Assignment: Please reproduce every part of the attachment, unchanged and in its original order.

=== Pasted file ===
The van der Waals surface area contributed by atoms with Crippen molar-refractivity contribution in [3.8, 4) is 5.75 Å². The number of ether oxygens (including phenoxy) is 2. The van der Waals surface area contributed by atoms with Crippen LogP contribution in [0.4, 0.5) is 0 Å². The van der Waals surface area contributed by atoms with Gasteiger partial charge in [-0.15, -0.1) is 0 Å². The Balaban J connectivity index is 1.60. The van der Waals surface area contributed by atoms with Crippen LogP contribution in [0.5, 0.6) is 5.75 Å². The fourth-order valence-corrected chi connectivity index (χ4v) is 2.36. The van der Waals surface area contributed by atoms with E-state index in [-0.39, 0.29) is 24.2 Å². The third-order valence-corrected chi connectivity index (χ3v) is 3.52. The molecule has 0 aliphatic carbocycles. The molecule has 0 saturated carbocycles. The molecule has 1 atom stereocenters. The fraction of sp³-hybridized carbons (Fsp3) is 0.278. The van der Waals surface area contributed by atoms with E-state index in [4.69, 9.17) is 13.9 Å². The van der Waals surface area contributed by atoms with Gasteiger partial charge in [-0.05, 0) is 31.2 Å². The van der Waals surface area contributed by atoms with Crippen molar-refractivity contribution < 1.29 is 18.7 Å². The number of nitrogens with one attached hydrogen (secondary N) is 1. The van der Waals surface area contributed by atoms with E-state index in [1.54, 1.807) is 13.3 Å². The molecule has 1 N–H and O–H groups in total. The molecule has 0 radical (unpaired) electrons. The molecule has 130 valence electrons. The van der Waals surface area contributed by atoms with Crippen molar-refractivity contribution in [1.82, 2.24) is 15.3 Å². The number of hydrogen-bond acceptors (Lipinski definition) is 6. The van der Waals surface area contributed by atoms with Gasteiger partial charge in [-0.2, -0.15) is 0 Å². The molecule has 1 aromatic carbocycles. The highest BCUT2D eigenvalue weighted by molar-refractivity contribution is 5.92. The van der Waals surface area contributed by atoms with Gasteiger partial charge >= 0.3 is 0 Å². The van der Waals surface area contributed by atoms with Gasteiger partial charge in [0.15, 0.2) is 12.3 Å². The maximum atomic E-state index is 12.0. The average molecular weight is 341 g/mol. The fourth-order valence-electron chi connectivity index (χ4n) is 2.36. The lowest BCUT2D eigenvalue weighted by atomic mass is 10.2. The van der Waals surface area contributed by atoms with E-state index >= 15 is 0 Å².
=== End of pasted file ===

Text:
The van der Waals surface area contributed by atoms with Crippen molar-refractivity contribution in [3.8, 4) is 5.75 Å². The number of ether oxygens (including phenoxy) is 2. The van der Waals surface area contributed by atoms with Crippen LogP contribution in [0.4, 0.5) is 0 Å². The van der Waals surface area contributed by atoms with Gasteiger partial charge in [-0.15, -0.1) is 0 Å². The Balaban J connectivity index is 1.60. The van der Waals surface area contributed by atoms with Crippen LogP contribution in [0.5, 0.6) is 5.75 Å². The fourth-order valence-corrected chi connectivity index (χ4v) is 2.36. The van der Waals surface area contributed by atoms with E-state index in [-0.39, 0.29) is 24.2 Å². The third-order valence-corrected chi connectivity index (χ3v) is 3.52. The molecule has 0 aliphatic carbocycles. The molecule has 0 saturated carbocycles. The molecule has 1 atom stereocenters. The fraction of sp³-hybridized carbons (Fsp3) is 0.278. The van der Waals surface area contributed by atoms with E-state index in [4.69, 9.17) is 13.9 Å². The van der Waals surface area contributed by atoms with Gasteiger partial charge in [-0.05, 0) is 31.2 Å². The van der Waals surface area contributed by atoms with Crippen molar-refractivity contribution < 1.29 is 18.7 Å². The number of nitrogens with one attached hydrogen (secondary N) is 1. The van der Waals surface area contributed by atoms with E-state index in [1.54, 1.807) is 13.3 Å². The molecule has 1 N–H and O–H groups in total. The molecule has 0 radical (unpaired) electrons. The molecule has 130 valence electrons. The van der Waals surface area contributed by atoms with Crippen molar-refractivity contribution in [1.82, 2.24) is 15.3 Å². The number of hydrogen-bond acceptors (Lipinski definition) is 6. The van der Waals surface area contributed by atoms with Gasteiger partial charge in [-0.2, -0.15) is 0 Å². The molecule has 1 aromatic carbocycles. The highest BCUT2D eigenvalue weighted by molar-refractivity contribution is 5.92. The van der Waals surface area contributed by atoms with Gasteiger partial charge >= 0.3 is 0 Å². The van der Waals surface area contributed by atoms with Gasteiger partial charge in [0.15, 0.2) is 12.3 Å². The maximum atomic E-state index is 12.0. The average molecular weight is 341 g/mol. The fourth-order valence-electron chi connectivity index (χ4n) is 2.36. The lowest BCUT2D eigenvalue weighted by atomic mass is 10.2. The van der Waals surface area contributed by atoms with E-state index >= 15 is 0 Å².